Lutfur Rahman, ex-Mayor of Tower Hamlets, has been damned once again by the law of the land. A strongly worded press statement released today by Richard Slade & Company, solicitor for the electoral petitioners, details why the latest court judgement against Rahman has found him to be “a mortgage fraudster and tax evader” and Mrs. Rahman (aka Mrs Ayesha Farid) has been called an “unreliable witness who adjusts her evidence under pressure.”
On Tuesday this week Mr Rahman failed in his bid to overturn a five year order banning him from public office and today (Friday 29 January 2016) his wife’s claim that she owned a large portion of Mr Rahman’s buy to let property was rejected in the High Court.
- Ayesha Farid is in front of the High Court of Justice Chancery Division claiming she is a beneficiary of a property within her husband’s name (The Wharf, 3 December 2015)
The not so Artful Dodger
Today’s ruling is a significant defeat for Rahman in his continuing attempts to avoid paying costs awarded against him last year, despite declaring himself bankrupt.
File photo: A shy Lutfur Rahman looks like he is going fishing.
Now that 3 Grace Street has been judged to be owned by Rahman it should now be available to be sold to cover the petitioners costs.
Four residents of Tower Hamlets launched a successful petition following the Mayor’s election in May 2014, and consequently Rahman was removed from office as Mayor of Tower Hamlets after a six week trial that ended last April. He was found guilty of corrupt and illegal practices and banned from public office for five years.
Mr Rahman was ordered to pay an initial £250,000 of the petitioners’ legal costs – the full amount was over £500,000. He has so far failed to pay the petitioners a penny and instead has racked up many thousand pounds of further fees from his own lawyers, in further attempts to deny the election petitioners justice.
The petitioners put legal charges on Mr Rahman’s properties to secure the debt but Mrs Rahman (aka Mrs Ayesha Farid) claimed that she owned 100% of one of the properties, 3 Grace Street, and 74% of the other even though Mr Rahman had applied for the mortgages and they are registered only in his name.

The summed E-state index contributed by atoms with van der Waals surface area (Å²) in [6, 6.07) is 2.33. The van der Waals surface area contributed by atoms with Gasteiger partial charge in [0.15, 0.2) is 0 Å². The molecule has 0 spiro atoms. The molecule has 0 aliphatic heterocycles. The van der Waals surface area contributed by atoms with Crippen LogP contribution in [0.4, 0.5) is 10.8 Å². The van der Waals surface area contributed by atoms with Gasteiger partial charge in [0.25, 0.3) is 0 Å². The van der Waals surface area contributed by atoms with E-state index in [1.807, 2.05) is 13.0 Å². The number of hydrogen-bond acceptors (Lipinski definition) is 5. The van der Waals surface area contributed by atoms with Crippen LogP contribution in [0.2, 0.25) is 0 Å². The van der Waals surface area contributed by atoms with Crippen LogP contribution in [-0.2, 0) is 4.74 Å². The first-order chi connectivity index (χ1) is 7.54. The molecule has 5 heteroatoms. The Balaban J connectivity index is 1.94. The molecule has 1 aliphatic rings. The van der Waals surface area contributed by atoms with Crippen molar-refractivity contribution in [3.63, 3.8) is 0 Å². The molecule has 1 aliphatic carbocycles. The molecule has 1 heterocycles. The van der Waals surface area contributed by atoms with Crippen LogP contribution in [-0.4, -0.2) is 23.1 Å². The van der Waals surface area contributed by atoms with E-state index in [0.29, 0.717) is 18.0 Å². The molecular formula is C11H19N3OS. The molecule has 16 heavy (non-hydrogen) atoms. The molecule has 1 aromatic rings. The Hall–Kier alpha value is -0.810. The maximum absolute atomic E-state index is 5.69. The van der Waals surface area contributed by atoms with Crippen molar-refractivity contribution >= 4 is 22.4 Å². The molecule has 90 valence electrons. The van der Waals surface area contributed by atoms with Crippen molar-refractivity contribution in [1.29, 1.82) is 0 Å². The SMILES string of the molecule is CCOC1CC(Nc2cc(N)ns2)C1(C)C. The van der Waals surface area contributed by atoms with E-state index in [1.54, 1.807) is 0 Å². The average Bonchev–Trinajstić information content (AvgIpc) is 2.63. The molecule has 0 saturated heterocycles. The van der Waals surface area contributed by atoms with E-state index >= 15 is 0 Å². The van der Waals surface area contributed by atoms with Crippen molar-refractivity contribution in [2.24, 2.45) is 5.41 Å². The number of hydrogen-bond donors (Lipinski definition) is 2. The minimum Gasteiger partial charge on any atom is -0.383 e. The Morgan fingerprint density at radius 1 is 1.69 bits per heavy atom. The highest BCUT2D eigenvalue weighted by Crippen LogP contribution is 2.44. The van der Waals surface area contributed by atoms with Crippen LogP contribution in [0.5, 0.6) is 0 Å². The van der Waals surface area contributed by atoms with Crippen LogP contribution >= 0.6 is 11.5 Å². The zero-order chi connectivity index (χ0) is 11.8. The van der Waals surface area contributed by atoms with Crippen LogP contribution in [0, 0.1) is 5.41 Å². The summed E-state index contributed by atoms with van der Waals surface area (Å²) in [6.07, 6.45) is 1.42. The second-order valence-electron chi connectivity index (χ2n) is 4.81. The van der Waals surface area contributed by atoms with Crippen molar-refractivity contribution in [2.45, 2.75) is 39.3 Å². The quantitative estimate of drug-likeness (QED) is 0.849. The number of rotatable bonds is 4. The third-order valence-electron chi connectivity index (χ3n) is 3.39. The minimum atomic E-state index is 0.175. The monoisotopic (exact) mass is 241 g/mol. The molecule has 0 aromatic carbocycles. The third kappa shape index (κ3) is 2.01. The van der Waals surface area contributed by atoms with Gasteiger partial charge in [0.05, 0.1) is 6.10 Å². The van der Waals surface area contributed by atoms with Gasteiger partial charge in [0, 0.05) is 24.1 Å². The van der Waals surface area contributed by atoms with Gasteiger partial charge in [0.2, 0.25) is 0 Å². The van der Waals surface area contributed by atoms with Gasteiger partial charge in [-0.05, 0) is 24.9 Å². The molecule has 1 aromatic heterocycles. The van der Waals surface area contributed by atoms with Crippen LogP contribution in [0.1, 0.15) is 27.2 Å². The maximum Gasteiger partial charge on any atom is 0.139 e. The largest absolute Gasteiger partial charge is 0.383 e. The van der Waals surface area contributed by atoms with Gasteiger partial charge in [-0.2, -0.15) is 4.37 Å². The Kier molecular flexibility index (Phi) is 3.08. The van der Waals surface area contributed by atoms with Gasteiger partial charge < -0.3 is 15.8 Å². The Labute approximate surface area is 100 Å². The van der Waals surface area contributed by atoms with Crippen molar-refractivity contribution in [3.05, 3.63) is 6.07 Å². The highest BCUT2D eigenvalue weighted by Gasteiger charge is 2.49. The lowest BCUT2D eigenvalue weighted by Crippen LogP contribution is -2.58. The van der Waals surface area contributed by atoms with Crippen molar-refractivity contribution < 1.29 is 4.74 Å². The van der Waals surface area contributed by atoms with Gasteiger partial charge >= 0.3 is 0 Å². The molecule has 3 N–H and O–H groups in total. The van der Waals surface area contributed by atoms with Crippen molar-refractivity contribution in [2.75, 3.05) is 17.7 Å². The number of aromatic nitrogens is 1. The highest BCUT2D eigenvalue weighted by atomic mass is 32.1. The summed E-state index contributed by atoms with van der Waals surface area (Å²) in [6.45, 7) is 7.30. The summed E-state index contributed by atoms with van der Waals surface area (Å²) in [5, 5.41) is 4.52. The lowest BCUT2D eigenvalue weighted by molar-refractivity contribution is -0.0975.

“Both Mr Rahman and his wife Mrs Farid have done everything possible to put obstacles in the way of the petitioners receiving justice,” said Caroline Turner of Richard Slade & Company, solicitor for the petitioners.”However, they have so far failed in all their attempts to thwart the election petitioners.”
“First Mr Rahman failed to pay the £250,000 he owed to the petitioners, then Mrs Farid said she owned Mr Rahman’s two properties. Mr Rahman declared himself bankrupt just before the trial about the ownership of the properties in another attempt to put the properties out of reach of the petitioners. Only one of the two properties could be considered at the trial.”
Today a court has thrown out Mrs Rahman’s claim to own the property and has branded her “a thoroughly unsatisfactory and unreliable witness” who was “willing to alter and extend her case when challenged”.
Baffled? We usually are. Reading these previous posts may (or may not) help.
- Lutfur Rahman’s properties and a mansion in Bangladesh
- Tower Hamlets ex-Mayor faces financial ruin as noose tightens
Lutfur Rahman – mortgage cheat
In 2005 Mr Rahman purchased two properties in East London and applied for separate mortgages for each, from different mortgage companies.
The mortgage applications were made with the assistance of a mortgage broker, Mr Lucho Pekov, and signed on 3rd and 4th March 2005.